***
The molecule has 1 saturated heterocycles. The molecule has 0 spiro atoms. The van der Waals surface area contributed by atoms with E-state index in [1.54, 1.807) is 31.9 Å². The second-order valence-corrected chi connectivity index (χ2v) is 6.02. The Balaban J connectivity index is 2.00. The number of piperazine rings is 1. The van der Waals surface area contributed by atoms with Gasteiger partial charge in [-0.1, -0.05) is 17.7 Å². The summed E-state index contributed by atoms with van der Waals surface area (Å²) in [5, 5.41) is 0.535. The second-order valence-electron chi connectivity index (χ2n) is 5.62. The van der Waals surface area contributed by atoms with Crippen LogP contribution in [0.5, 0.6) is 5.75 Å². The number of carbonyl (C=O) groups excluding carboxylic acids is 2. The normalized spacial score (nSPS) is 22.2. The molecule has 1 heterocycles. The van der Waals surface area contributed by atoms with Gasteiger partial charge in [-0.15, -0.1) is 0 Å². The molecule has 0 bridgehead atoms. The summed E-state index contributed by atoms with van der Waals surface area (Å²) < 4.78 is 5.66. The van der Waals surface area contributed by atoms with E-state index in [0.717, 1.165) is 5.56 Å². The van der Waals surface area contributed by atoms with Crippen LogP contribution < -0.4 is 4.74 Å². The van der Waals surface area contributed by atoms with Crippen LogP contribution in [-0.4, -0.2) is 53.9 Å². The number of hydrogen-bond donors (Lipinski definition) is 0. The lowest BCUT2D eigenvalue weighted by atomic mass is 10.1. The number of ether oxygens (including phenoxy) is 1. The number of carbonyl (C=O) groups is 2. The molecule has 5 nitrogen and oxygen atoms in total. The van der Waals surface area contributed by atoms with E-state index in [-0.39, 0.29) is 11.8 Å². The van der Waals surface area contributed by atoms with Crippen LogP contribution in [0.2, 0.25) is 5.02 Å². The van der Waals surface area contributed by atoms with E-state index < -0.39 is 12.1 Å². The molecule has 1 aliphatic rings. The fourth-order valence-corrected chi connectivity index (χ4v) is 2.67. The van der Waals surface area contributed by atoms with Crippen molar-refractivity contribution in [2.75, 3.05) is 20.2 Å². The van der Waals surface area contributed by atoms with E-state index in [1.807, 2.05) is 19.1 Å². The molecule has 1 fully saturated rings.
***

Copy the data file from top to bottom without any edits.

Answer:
The molecule has 1 saturated heterocycles. The molecule has 0 spiro atoms. The van der Waals surface area contributed by atoms with E-state index in [1.54, 1.807) is 31.9 Å². The second-order valence-corrected chi connectivity index (χ2v) is 6.02. The Balaban J connectivity index is 2.00. The number of piperazine rings is 1. The van der Waals surface area contributed by atoms with Gasteiger partial charge in [-0.1, -0.05) is 17.7 Å². The summed E-state index contributed by atoms with van der Waals surface area (Å²) in [5, 5.41) is 0.535. The second-order valence-electron chi connectivity index (χ2n) is 5.62. The van der Waals surface area contributed by atoms with Crippen LogP contribution in [0.5, 0.6) is 5.75 Å². The number of carbonyl (C=O) groups excluding carboxylic acids is 2. The normalized spacial score (nSPS) is 22.2. The molecule has 1 heterocycles. The van der Waals surface area contributed by atoms with Gasteiger partial charge in [-0.15, -0.1) is 0 Å². The molecule has 0 bridgehead atoms. The summed E-state index contributed by atoms with van der Waals surface area (Å²) < 4.78 is 5.66. The van der Waals surface area contributed by atoms with E-state index in [0.717, 1.165) is 5.56 Å². The van der Waals surface area contributed by atoms with Crippen LogP contribution < -0.4 is 4.74 Å². The van der Waals surface area contributed by atoms with Crippen LogP contribution in [-0.4, -0.2) is 53.9 Å². The number of hydrogen-bond donors (Lipinski definition) is 0. The lowest BCUT2D eigenvalue weighted by atomic mass is 10.1. The number of ether oxygens (including phenoxy) is 1. The number of carbonyl (C=O) groups is 2. The molecule has 5 nitrogen and oxygen atoms in total. The van der Waals surface area contributed by atoms with E-state index in [-0.39, 0.29) is 11.8 Å². The van der Waals surface area contributed by atoms with Crippen LogP contribution in [0.2, 0.25) is 5.02 Å². The van der Waals surface area contributed by atoms with E-state index < -0.39 is 12.1 Å². The molecule has 1 aliphatic rings. The fourth-order valence-corrected chi connectivity index (χ4v) is 2.67. The van der Waals surface area contributed by atoms with Crippen molar-refractivity contribution in [2.75, 3.05) is 20.2 Å². The van der Waals surface area contributed by atoms with E-state index in [1.807, 2.05) is 19.1 Å². The molecule has 1 fully saturated rings.